Scaphoid fractures are the commonest carpal fracture yet a potentially serious injury resulting in considerable disability (non-union / arthritis) if inadequately treated. Scaphoid fractures are commonly missed partly because the clinical signs are often unimpressive and 25 % of initial XRs will fail to show a scaphoid fracture when there is one. The s caphoid has a poor blood supply which is why even in fit and healthy patients it sometimes fails to heal. Smoking is considered a poor prognostic factor for scaphoid union.
The treatment of a scaphoid fracture depends on the personality of the fracture: displaced, undisplaced, proximal pole vs distal pole vs waist fracture. Your surgeon will discuss the different types with you.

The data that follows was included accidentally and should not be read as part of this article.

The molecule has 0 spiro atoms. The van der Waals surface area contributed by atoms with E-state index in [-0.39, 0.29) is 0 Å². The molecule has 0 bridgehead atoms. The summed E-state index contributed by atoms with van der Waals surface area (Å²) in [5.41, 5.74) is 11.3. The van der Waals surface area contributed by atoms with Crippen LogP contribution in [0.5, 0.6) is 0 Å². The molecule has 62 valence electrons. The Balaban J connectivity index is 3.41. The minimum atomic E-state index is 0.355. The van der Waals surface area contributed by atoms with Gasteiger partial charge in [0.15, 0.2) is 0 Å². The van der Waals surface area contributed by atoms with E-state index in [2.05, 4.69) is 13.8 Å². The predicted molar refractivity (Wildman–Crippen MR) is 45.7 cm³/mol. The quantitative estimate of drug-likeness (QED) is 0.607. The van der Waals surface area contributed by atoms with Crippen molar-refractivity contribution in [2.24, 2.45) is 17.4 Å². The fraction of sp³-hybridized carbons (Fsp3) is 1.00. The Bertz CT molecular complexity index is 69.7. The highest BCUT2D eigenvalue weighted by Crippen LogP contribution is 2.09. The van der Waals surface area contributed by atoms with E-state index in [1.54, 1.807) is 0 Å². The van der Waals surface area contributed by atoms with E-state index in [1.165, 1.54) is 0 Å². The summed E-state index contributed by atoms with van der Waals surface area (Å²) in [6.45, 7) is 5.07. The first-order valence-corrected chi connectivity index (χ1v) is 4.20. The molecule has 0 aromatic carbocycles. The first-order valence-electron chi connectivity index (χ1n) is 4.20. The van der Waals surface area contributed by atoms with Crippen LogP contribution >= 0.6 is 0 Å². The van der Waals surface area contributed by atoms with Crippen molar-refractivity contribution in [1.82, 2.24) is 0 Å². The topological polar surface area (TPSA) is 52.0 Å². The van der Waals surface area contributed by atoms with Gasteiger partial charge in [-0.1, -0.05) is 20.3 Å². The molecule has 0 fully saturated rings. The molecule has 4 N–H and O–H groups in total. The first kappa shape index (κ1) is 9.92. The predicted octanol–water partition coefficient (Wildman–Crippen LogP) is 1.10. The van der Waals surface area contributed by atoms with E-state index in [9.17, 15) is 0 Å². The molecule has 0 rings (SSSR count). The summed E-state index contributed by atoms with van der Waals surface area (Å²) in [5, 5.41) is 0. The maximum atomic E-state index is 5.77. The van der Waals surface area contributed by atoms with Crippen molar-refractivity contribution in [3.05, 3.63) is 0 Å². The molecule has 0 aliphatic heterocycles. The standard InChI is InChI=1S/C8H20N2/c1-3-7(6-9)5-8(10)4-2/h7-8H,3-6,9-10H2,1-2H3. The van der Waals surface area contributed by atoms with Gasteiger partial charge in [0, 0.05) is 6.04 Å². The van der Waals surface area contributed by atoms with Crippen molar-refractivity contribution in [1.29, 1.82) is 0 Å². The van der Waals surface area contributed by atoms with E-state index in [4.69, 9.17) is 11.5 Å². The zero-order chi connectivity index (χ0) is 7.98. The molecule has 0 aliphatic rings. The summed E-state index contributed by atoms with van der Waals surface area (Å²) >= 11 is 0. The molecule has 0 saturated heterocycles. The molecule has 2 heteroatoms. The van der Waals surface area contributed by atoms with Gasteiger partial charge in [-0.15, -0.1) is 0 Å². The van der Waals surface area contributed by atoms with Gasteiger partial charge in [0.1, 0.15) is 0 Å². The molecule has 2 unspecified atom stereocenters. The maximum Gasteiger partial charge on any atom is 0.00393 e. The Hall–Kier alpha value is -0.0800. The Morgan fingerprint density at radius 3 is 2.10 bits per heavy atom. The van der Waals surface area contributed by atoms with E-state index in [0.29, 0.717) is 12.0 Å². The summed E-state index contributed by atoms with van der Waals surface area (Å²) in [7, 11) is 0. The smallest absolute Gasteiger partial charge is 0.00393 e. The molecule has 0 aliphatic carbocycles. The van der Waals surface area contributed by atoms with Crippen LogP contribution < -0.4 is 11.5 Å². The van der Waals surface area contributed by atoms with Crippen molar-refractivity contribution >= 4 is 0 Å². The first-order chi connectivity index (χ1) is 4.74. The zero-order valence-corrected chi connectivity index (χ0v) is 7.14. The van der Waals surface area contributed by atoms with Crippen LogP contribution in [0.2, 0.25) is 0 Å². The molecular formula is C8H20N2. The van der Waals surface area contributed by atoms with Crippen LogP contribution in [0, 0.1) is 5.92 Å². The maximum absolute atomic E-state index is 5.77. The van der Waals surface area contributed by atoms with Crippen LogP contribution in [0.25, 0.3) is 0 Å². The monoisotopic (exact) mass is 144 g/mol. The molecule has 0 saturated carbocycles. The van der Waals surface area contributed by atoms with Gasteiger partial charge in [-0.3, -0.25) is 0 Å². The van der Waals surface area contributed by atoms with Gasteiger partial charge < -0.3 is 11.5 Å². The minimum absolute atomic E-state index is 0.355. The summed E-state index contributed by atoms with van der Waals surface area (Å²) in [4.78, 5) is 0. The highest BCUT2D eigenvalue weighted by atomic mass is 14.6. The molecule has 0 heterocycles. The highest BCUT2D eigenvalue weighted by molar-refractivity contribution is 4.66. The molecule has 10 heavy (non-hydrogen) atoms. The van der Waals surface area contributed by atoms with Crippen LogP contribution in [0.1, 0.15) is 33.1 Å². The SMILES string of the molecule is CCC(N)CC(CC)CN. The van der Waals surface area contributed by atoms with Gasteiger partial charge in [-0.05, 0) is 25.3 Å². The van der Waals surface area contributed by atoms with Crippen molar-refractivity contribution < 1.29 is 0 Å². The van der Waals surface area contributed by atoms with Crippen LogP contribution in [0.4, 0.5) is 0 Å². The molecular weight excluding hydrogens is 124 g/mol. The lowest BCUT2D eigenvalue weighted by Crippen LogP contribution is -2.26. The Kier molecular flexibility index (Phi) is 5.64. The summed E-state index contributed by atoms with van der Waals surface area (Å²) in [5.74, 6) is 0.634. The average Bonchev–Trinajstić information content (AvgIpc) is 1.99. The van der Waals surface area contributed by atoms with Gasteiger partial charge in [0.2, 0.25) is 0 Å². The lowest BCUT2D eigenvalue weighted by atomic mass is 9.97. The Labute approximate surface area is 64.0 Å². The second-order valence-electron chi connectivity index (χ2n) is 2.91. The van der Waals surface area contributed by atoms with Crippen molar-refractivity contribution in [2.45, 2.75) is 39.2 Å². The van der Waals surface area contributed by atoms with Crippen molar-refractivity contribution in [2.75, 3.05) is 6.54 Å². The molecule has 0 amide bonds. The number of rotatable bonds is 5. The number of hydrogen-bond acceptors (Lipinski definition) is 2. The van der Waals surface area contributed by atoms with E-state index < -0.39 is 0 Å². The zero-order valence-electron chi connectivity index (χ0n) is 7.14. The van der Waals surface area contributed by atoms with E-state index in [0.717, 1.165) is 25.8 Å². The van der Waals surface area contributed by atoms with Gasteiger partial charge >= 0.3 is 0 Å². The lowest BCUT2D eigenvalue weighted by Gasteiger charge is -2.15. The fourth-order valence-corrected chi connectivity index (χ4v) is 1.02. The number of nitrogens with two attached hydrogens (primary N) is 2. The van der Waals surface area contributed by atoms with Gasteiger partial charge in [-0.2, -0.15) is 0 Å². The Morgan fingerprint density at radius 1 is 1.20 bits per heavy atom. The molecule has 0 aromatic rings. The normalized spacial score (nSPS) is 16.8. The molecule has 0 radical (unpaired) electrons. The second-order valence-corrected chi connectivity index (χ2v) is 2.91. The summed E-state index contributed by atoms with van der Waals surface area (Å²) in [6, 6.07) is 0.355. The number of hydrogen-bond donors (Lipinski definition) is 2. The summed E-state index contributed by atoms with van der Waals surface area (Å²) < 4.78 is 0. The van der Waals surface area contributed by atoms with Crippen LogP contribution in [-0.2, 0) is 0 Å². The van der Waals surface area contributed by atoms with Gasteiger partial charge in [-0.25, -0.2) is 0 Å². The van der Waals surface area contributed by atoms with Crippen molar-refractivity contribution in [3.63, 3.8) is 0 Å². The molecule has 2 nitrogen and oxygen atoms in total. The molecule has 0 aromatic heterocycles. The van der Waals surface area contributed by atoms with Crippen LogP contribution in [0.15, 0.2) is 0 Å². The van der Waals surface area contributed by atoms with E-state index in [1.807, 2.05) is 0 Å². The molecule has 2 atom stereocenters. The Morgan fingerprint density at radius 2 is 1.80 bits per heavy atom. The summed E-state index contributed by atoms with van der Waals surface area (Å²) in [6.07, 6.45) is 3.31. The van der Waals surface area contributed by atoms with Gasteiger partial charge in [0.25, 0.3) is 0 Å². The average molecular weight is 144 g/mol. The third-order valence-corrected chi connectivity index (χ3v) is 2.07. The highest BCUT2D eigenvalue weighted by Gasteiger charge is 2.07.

A completely undisplaced scaphoid fracture (difficult to see on XR) can be treated with good success in a plaster. This plaster does not need to include the thumb but the average time in plaster is between 10-12 weeks.
A displaced fracture has a significantly lower union rate and so in these cases surgery may be offered. Surgery is also offered for proximal pole fractures because the blood supply in this region is poor and thence the union rates lower. Surgery will entail a general or a regional anaesthetic (wide awake surgery with numbed arm), and then a screw is passed and buried within the substance of the scaphoid.
There is a period of immobilisation thereafter but less than with non-operative treatment. Surgery has a few risks and does not guarantee union. When patients present late with a scaphoid that has not united then it is often necessary to use bone graft (taken from pelvis or back of wrist) as well as screw fixation. Your surgeon will discuss this with you.